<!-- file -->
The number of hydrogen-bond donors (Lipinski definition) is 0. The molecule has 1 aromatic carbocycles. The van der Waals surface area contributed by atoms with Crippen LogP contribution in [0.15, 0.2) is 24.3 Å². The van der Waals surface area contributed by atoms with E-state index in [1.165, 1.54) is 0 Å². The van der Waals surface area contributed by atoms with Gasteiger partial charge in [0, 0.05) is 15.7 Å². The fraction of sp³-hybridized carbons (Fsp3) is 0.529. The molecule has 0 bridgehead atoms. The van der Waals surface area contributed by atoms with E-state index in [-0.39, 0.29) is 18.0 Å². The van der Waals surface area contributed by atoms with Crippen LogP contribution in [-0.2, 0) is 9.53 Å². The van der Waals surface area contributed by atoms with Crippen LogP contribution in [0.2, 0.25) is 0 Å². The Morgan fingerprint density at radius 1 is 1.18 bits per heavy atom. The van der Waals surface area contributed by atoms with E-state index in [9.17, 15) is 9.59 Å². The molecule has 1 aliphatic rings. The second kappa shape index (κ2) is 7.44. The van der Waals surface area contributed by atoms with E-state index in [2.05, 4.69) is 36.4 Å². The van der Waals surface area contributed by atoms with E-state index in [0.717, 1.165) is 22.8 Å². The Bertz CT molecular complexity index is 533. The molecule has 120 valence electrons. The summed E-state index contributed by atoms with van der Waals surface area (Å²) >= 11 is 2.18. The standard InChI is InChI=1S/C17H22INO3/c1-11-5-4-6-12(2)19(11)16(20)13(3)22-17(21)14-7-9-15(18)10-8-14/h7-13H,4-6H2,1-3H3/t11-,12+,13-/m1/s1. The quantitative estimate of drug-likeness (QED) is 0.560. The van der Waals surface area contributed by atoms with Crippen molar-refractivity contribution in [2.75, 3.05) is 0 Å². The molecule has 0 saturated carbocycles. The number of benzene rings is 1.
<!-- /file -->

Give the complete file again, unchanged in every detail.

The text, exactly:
The number of hydrogen-bond donors (Lipinski definition) is 0. The molecule has 1 aromatic carbocycles. The van der Waals surface area contributed by atoms with Crippen LogP contribution in [0.15, 0.2) is 24.3 Å². The van der Waals surface area contributed by atoms with E-state index in [1.165, 1.54) is 0 Å². The van der Waals surface area contributed by atoms with Gasteiger partial charge in [0, 0.05) is 15.7 Å². The fraction of sp³-hybridized carbons (Fsp3) is 0.529. The molecule has 0 bridgehead atoms. The van der Waals surface area contributed by atoms with E-state index in [-0.39, 0.29) is 18.0 Å². The van der Waals surface area contributed by atoms with Crippen LogP contribution in [-0.2, 0) is 9.53 Å². The van der Waals surface area contributed by atoms with Crippen LogP contribution in [0.2, 0.25) is 0 Å². The Morgan fingerprint density at radius 1 is 1.18 bits per heavy atom. The van der Waals surface area contributed by atoms with E-state index in [9.17, 15) is 9.59 Å². The molecule has 1 aliphatic rings. The second kappa shape index (κ2) is 7.44. The van der Waals surface area contributed by atoms with E-state index in [2.05, 4.69) is 36.4 Å². The van der Waals surface area contributed by atoms with E-state index in [0.717, 1.165) is 22.8 Å². The Bertz CT molecular complexity index is 533. The molecule has 120 valence electrons. The summed E-state index contributed by atoms with van der Waals surface area (Å²) >= 11 is 2.18. The standard InChI is InChI=1S/C17H22INO3/c1-11-5-4-6-12(2)19(11)16(20)13(3)22-17(21)14-7-9-15(18)10-8-14/h7-13H,4-6H2,1-3H3/t11-,12+,13-/m1/s1. The quantitative estimate of drug-likeness (QED) is 0.560. The van der Waals surface area contributed by atoms with Crippen molar-refractivity contribution in [2.75, 3.05) is 0 Å². The molecule has 0 saturated carbocycles. The number of benzene rings is 1.